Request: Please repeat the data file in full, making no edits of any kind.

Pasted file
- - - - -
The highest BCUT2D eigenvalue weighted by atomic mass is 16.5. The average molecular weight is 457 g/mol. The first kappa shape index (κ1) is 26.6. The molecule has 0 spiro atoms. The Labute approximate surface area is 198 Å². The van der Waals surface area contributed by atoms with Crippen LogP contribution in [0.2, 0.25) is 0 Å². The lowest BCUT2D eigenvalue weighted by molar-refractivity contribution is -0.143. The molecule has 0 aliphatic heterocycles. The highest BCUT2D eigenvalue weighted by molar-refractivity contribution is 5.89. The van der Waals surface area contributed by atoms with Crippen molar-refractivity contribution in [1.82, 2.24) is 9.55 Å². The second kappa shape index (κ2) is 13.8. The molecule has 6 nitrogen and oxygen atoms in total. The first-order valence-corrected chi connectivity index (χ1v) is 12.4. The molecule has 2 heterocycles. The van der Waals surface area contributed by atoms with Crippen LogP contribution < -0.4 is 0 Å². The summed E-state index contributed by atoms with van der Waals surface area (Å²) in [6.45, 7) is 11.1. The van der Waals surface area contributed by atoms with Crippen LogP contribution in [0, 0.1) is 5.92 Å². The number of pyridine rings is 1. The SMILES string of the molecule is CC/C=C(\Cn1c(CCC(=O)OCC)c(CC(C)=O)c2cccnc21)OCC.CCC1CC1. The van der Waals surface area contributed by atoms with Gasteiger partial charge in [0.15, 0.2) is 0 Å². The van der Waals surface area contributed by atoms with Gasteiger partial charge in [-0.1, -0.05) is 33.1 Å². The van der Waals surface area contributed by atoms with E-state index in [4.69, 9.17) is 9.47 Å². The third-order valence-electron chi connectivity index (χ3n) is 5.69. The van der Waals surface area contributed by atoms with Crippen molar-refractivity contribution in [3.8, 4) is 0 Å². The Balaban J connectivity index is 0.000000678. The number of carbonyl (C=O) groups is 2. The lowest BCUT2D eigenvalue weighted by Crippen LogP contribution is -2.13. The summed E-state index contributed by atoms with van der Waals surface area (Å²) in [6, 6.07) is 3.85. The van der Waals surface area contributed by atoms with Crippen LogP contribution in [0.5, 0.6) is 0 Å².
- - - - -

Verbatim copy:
The highest BCUT2D eigenvalue weighted by atomic mass is 16.5. The average molecular weight is 457 g/mol. The first kappa shape index (κ1) is 26.6. The molecule has 0 spiro atoms. The Labute approximate surface area is 198 Å². The van der Waals surface area contributed by atoms with Crippen LogP contribution in [0.2, 0.25) is 0 Å². The lowest BCUT2D eigenvalue weighted by molar-refractivity contribution is -0.143. The molecule has 0 aliphatic heterocycles. The highest BCUT2D eigenvalue weighted by molar-refractivity contribution is 5.89. The van der Waals surface area contributed by atoms with Crippen molar-refractivity contribution in [1.82, 2.24) is 9.55 Å². The second kappa shape index (κ2) is 13.8. The molecule has 6 nitrogen and oxygen atoms in total. The first-order valence-corrected chi connectivity index (χ1v) is 12.4. The molecule has 2 heterocycles. The van der Waals surface area contributed by atoms with Crippen LogP contribution < -0.4 is 0 Å². The summed E-state index contributed by atoms with van der Waals surface area (Å²) in [6.45, 7) is 11.1. The van der Waals surface area contributed by atoms with Crippen LogP contribution in [0, 0.1) is 5.92 Å². The number of pyridine rings is 1. The SMILES string of the molecule is CC/C=C(\Cn1c(CCC(=O)OCC)c(CC(C)=O)c2cccnc21)OCC.CCC1CC1. The van der Waals surface area contributed by atoms with Gasteiger partial charge in [0.15, 0.2) is 0 Å². The van der Waals surface area contributed by atoms with Gasteiger partial charge in [-0.1, -0.05) is 33.1 Å². The van der Waals surface area contributed by atoms with E-state index in [4.69, 9.17) is 9.47 Å². The third-order valence-electron chi connectivity index (χ3n) is 5.69. The van der Waals surface area contributed by atoms with Crippen molar-refractivity contribution in [3.8, 4) is 0 Å². The Balaban J connectivity index is 0.000000678. The number of carbonyl (C=O) groups is 2. The lowest BCUT2D eigenvalue weighted by Crippen LogP contribution is -2.13. The summed E-state index contributed by atoms with van der Waals surface area (Å²) in [6, 6.07) is 3.85. The van der Waals surface area contributed by atoms with Crippen LogP contribution in [0.5, 0.6) is 0 Å².